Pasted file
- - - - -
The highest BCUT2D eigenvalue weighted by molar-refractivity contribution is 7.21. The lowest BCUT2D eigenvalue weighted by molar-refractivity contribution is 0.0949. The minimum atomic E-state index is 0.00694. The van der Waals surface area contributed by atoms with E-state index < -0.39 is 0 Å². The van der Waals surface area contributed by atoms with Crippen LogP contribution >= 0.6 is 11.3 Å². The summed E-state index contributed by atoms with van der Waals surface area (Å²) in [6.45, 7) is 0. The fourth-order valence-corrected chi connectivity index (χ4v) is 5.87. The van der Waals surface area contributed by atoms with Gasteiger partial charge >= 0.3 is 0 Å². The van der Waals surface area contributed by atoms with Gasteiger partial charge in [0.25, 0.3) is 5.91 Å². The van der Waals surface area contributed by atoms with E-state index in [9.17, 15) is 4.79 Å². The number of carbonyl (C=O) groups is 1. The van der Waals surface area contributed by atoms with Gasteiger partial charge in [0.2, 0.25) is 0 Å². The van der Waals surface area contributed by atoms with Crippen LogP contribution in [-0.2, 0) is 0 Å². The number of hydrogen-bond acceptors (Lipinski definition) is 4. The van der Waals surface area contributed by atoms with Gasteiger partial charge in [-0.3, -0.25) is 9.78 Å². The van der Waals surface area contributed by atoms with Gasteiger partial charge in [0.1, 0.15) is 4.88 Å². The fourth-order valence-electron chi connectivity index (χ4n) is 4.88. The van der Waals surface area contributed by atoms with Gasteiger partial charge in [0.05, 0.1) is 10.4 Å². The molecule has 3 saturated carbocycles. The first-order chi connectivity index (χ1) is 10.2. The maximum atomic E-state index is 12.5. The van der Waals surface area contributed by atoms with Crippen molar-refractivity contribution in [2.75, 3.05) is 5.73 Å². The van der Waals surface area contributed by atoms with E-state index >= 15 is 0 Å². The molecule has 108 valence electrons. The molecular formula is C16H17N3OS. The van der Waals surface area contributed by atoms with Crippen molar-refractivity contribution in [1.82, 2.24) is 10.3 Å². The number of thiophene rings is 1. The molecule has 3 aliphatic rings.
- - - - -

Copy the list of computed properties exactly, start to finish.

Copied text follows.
The highest BCUT2D eigenvalue weighted by molar-refractivity contribution is 7.21. The lowest BCUT2D eigenvalue weighted by molar-refractivity contribution is 0.0949. The minimum atomic E-state index is 0.00694. The van der Waals surface area contributed by atoms with E-state index < -0.39 is 0 Å². The van der Waals surface area contributed by atoms with Crippen LogP contribution >= 0.6 is 11.3 Å². The summed E-state index contributed by atoms with van der Waals surface area (Å²) in [6.45, 7) is 0. The fourth-order valence-corrected chi connectivity index (χ4v) is 5.87. The van der Waals surface area contributed by atoms with Gasteiger partial charge >= 0.3 is 0 Å². The van der Waals surface area contributed by atoms with Gasteiger partial charge in [0.25, 0.3) is 5.91 Å². The van der Waals surface area contributed by atoms with E-state index in [9.17, 15) is 4.79 Å². The number of carbonyl (C=O) groups is 1. The van der Waals surface area contributed by atoms with Gasteiger partial charge in [0.2, 0.25) is 0 Å². The van der Waals surface area contributed by atoms with Crippen LogP contribution in [-0.2, 0) is 0 Å². The number of hydrogen-bond acceptors (Lipinski definition) is 4. The van der Waals surface area contributed by atoms with Gasteiger partial charge in [-0.3, -0.25) is 9.78 Å². The van der Waals surface area contributed by atoms with Gasteiger partial charge in [0.1, 0.15) is 4.88 Å². The fourth-order valence-electron chi connectivity index (χ4n) is 4.88. The van der Waals surface area contributed by atoms with Gasteiger partial charge in [0.05, 0.1) is 10.4 Å². The molecule has 3 saturated carbocycles. The first-order chi connectivity index (χ1) is 10.2. The maximum atomic E-state index is 12.5. The van der Waals surface area contributed by atoms with Crippen molar-refractivity contribution in [2.75, 3.05) is 5.73 Å². The van der Waals surface area contributed by atoms with E-state index >= 15 is 0 Å². The molecule has 108 valence electrons. The molecular formula is C16H17N3OS. The van der Waals surface area contributed by atoms with Crippen molar-refractivity contribution in [1.82, 2.24) is 10.3 Å². The number of thiophene rings is 1. The molecule has 3 aliphatic rings.